The Week That Was: December 19 - 25, 1997

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IN spite of a painful terminal illness, she had bravely fought and won a landmark legal case and now the late June Hancock was to be memorialised with a charity fund in her name.

The June Hancock Mesothelioma Research Fund was officially launched this week in 1997 at Elland Road, the home of her favourite football team.

Mrs Hancock had died in July, aged 61, and her family and friends were starting the fund to contribute to vital research into the disease being carried out at Leeds General Infirmary and also provide specialist nursing care for other sufferers.

June Hancock had fought for several years and eventually won her case, successfully establishing that the owners of the JW Roberts asbestos factory in Armley, Leeds were responsible for the asbestos contamination of the neighbourhood.

Her death from asbestos-related mesothelioma was one of a number of such deaths among people born and raised in the shadow of the factory. Since its inception the charity has raised more than £1.4m.

The government was under fresh pressure over its plans to reform the welfare state this week, as Parliamentary Labour Party chairman Clive Soley warned that needy young people could not be “left to sink or swim”.

Meanwhile, Social Security Secretary Harriet Harman failed to give a categorical assurance that there would be no cuts in benefits to the sick and disabled when she met a delegation of the Parliamentary All-Party Disablement Group.

At the weekly full Cabinet meeting, it was decided that the changes would go ahead, despite the previous week’s furore over the vote on cuts to lone parent benefits.

Writing in The New Statesman, Mr Soley said Labour’s ‘honeymoon period’ was now over and the issue had become “just like another Thatcherite cut”.

In a private candlelight ceremony held in the chapel of St Mary Undercroft in the Palace of Westminster, Conservative leader and MP for Richmond in North Yorkshire, William Jefferson Hague tied the knot with his fiancee Ffion Llywelyn Jenkins this week.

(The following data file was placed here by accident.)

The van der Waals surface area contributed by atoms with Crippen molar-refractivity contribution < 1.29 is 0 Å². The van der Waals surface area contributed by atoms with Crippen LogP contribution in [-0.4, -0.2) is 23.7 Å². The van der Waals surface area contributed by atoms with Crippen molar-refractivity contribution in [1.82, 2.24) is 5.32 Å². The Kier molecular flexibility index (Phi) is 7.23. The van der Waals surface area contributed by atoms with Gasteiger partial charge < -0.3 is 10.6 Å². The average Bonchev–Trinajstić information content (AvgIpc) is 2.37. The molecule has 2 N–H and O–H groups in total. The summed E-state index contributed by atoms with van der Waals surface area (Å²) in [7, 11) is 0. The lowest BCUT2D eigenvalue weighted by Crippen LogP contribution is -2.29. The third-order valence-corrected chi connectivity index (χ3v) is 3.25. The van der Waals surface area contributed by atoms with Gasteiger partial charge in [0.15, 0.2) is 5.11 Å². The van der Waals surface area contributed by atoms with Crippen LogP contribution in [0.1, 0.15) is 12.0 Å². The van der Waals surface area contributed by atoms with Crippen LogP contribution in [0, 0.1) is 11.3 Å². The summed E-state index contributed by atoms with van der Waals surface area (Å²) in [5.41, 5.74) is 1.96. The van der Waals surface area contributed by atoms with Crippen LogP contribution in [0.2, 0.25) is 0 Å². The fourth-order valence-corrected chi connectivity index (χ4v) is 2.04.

The service was held in English and Welsh to reflect the bride’s Welsh roots, and the 36-year-old groom sealed the union with his 29-year-old bride by pronouncing the Welsh marriage vow: “Yr wyfi i, William Hague, yn dy gymryd di, Ffion, yn wraig a mi.”

There were sure to be plenty of volunteers from the student body of Hull University to take part in a study being launched by psychologist Dr Geoff Lowe to further understanding of the connection between alcohol, laughter and health.

He was looking for 100 people, half of whom would drink controlled amounts of alcohol while watching a humorous video.

Those who drew the short straw would watch the same material but drink non-alcoholic beverages.

The mean spirit of Ebenezer Scrooge was said to have struck Bradford City Hall this week, when the council sent a bill for £1.73 for use of a kettle at a village’s festive lights switch-on.

Councillors in Denholme, near Bradford, had used the kitchen in the village Mechanics Institute to make hot drinks for around 50 local people who’d turned out in freezing winds for the event.

Hilary Mayes, the village’s deputy mayor, said: “It seems Scrooge is alive and well and living in Bradford. It’s all very sad.

“It must have cost more than £1.73 to produce (the bill) and process that amount.”

By Sheena Hastings

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